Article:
That’s the setup for my question: how do you go about trying to get people to understand that Islamic law is not parallel to American law? You can’t even compare them and therefore you can’t judge people’s behaviors in another system that hasn’t traditionally followed the idea of an administrative state. Does that make sense?
NM: Yeah, absolutely. This has been one of the biggest challenges for American Muslim organizations trying to fight these legislative battles to ban sharīʿa law from US courts because they have had to navigate a very fine line between defending Muslims’ rights and trying to communicate a productive definition of what sharīʿa law is, meaning the multiplicity of interpretations of what sharīʿa law is. As you said exactly: it doesn’t map onto the American understanding of law. Here I want to refer, again, to a very interesting article by Anver Emon about the Americanization and codification of Islamic law that I think he wrote for SHARIAsource and that I think really speaks to the challenges that you underlined.
It has been a challenge for American Muslims to define a strategy because in order to refute these definitions of Islamic law as this parallel threatening legal order, what they’ve been doing for most of them is to say, “No, Islamic law is not a threat to the Constitution because sharīʿa law is mostly about spirituality and ethics. It’s mostly about a guide about how to live your life as a pious Muslim. It doesn’t infringe on existing legal orders and therefore you do not have to be worried about Muslims trying to claim that they want to follow sharīʿa law.” This is a problematic statement. You can understand why key leaders of American Muslim communities have made this argument with the support of liberal organizations like the ACLU, for example, because they have to come up with some strong, powerful reasoning in order to challenge the legislators pushing for anti-sharīʿa bills, but in doing so they somehow reinforce this idea or this myth that there is a clear divide between US law as a legal order and then one interpretation of Islamic law that they reject as the bad legal Islamic order. They say, “No, no, we don’t buy into this dichotomy but what we say is that sharīʿa is mostly about interiority, faith, spirituality.”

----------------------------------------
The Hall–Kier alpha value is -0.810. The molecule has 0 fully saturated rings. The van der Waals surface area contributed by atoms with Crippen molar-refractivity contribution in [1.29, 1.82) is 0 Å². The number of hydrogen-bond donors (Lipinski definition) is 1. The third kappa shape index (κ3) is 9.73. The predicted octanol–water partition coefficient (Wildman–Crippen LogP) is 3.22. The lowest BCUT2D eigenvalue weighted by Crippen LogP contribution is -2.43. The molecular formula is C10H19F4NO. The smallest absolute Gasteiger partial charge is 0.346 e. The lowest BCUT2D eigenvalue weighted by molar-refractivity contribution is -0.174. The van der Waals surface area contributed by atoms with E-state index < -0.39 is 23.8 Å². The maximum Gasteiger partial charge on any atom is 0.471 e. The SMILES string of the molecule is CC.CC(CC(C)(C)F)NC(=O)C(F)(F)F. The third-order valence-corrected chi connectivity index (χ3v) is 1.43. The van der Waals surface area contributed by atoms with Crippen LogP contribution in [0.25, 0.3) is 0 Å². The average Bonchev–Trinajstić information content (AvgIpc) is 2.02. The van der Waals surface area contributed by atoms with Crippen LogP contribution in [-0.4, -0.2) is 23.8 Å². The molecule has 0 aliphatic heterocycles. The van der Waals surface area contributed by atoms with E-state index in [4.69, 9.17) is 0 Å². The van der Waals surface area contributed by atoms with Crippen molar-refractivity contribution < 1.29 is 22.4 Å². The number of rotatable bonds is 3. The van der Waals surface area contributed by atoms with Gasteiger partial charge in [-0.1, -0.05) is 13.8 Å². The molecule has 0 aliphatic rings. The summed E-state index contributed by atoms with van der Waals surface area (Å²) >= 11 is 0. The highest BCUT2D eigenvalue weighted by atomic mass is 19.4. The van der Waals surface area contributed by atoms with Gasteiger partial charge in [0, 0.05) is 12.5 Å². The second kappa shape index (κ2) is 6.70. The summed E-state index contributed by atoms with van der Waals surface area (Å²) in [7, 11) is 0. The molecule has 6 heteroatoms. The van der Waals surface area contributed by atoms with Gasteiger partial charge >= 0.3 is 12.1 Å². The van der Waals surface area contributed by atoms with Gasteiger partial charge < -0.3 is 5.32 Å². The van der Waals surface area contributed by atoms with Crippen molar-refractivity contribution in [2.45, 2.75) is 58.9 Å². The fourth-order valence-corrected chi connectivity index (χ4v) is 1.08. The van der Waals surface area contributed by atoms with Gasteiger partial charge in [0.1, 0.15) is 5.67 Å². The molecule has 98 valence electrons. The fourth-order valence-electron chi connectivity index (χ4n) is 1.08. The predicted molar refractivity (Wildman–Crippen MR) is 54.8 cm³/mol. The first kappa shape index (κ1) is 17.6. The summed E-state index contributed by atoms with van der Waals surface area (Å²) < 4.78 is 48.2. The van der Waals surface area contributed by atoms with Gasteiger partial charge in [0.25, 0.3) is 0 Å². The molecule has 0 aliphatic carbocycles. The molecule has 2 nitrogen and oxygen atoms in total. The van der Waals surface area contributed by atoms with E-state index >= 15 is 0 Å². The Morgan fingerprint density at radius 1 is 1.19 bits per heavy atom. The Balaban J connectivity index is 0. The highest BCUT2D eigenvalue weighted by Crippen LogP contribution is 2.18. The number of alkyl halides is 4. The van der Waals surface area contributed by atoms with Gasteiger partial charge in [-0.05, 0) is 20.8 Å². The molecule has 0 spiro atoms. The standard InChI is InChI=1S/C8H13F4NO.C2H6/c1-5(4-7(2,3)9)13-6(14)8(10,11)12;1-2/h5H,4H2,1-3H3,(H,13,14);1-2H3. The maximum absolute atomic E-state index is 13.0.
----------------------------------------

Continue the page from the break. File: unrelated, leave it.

This is one interpretation of sharīʿa, but this is not the only one as you have shown in SHARIAsource, the multiplicity of the legal discussions about the different schools. I think that American Muslims in this case of the sharīʿa dispute, as in many cases, end up being trapped and sort of deprived of a possibility to explain freely the multiplicity of meanings of sharīʿa law. They are, in a way, pushed to reinforce a divide that is problematic, basically between good Islam and bad Islam, between the understanding of sharīʿa as this challenging legal order and the understanding of sharīʿa that they want to put forward to defend their rights as a sort of ethics of daily life. It’s interesting because I said that my book is based on the premise that these disputes about Islam are very much a dispute between people endorsing a sort of fundamentalist understanding of the Constitution and the political community and a liberal understanding of the Constitution, but in that case, to some extent, liberals and conservatives end up sort of reinforcing coming from different perspectives; they both end up reinforcing this divide that is problematic between good Islam and bad Islam, good law and bad law.
ST: Right. What’s the role of the idea of the state in all of this? In your research did you see that there was an implicit separation between the legal order and the state that follows the legal order or did they see it as one and the same, because a lot of the anti-Islamic sentiment we see nowadays, the fear of Islamic law comes from their perception of states that claim to follow Islamic law, of countries that claim to follow it, and so then there’s a conflation there between Islamic law and then one state’s interpretation of it. How much within your research did you see that happening, that conflation, but then if they were talking about their own country, the nativism streak for their own country, did they also conflate the state versus the law or the legal order? Because nativism comes from, “This is my country,” but then there’s a suspicion of the democratic … There’s now a growing suspicion of the democratic ideals espoused by the legal order that a lot of western countries follow, so did you see that happening on equal measure?